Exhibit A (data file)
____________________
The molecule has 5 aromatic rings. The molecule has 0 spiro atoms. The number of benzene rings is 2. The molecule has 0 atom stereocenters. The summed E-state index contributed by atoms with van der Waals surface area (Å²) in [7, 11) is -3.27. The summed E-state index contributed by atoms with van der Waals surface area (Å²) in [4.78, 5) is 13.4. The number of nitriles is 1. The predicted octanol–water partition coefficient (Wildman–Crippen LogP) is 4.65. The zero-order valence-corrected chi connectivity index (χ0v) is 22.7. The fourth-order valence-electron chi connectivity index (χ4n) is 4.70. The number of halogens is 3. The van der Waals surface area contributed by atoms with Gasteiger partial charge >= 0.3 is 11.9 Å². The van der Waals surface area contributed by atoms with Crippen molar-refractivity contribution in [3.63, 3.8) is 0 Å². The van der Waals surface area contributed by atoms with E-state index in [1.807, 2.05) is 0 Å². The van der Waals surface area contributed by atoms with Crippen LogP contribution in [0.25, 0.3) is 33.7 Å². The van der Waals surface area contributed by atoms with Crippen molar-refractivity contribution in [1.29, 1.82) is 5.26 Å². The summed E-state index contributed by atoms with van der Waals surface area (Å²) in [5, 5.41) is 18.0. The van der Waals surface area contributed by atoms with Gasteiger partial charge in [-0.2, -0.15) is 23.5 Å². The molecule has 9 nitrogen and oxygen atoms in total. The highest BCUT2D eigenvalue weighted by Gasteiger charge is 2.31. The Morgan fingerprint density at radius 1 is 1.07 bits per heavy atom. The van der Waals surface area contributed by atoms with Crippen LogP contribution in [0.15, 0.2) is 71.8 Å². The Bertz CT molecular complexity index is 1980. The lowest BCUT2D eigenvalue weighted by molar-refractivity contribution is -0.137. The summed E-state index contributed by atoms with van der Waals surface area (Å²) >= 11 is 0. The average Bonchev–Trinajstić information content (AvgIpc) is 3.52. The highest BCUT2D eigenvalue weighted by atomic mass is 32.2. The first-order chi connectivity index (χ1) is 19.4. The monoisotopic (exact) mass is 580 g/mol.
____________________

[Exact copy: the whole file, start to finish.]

The molecule has 5 aromatic rings. The molecule has 0 spiro atoms. The number of benzene rings is 2. The molecule has 0 atom stereocenters. The summed E-state index contributed by atoms with van der Waals surface area (Å²) in [7, 11) is -3.27. The summed E-state index contributed by atoms with van der Waals surface area (Å²) in [4.78, 5) is 13.4. The number of nitriles is 1. The predicted octanol–water partition coefficient (Wildman–Crippen LogP) is 4.65. The zero-order valence-corrected chi connectivity index (χ0v) is 22.7. The fourth-order valence-electron chi connectivity index (χ4n) is 4.70. The number of halogens is 3. The van der Waals surface area contributed by atoms with Gasteiger partial charge >= 0.3 is 11.9 Å². The van der Waals surface area contributed by atoms with Crippen molar-refractivity contribution in [3.63, 3.8) is 0 Å². The van der Waals surface area contributed by atoms with E-state index in [1.807, 2.05) is 0 Å². The van der Waals surface area contributed by atoms with Crippen LogP contribution in [0.25, 0.3) is 33.7 Å². The van der Waals surface area contributed by atoms with Crippen molar-refractivity contribution in [1.29, 1.82) is 5.26 Å². The summed E-state index contributed by atoms with van der Waals surface area (Å²) in [5, 5.41) is 18.0. The van der Waals surface area contributed by atoms with Gasteiger partial charge in [-0.2, -0.15) is 23.5 Å². The molecule has 9 nitrogen and oxygen atoms in total. The highest BCUT2D eigenvalue weighted by Gasteiger charge is 2.31. The Morgan fingerprint density at radius 1 is 1.07 bits per heavy atom. The van der Waals surface area contributed by atoms with Crippen LogP contribution in [0.15, 0.2) is 71.8 Å². The Bertz CT molecular complexity index is 1980. The lowest BCUT2D eigenvalue weighted by molar-refractivity contribution is -0.137. The summed E-state index contributed by atoms with van der Waals surface area (Å²) >= 11 is 0. The average Bonchev–Trinajstić information content (AvgIpc) is 3.52. The highest BCUT2D eigenvalue weighted by atomic mass is 32.2. The first-order chi connectivity index (χ1) is 19.4. The monoisotopic (exact) mass is 580 g/mol.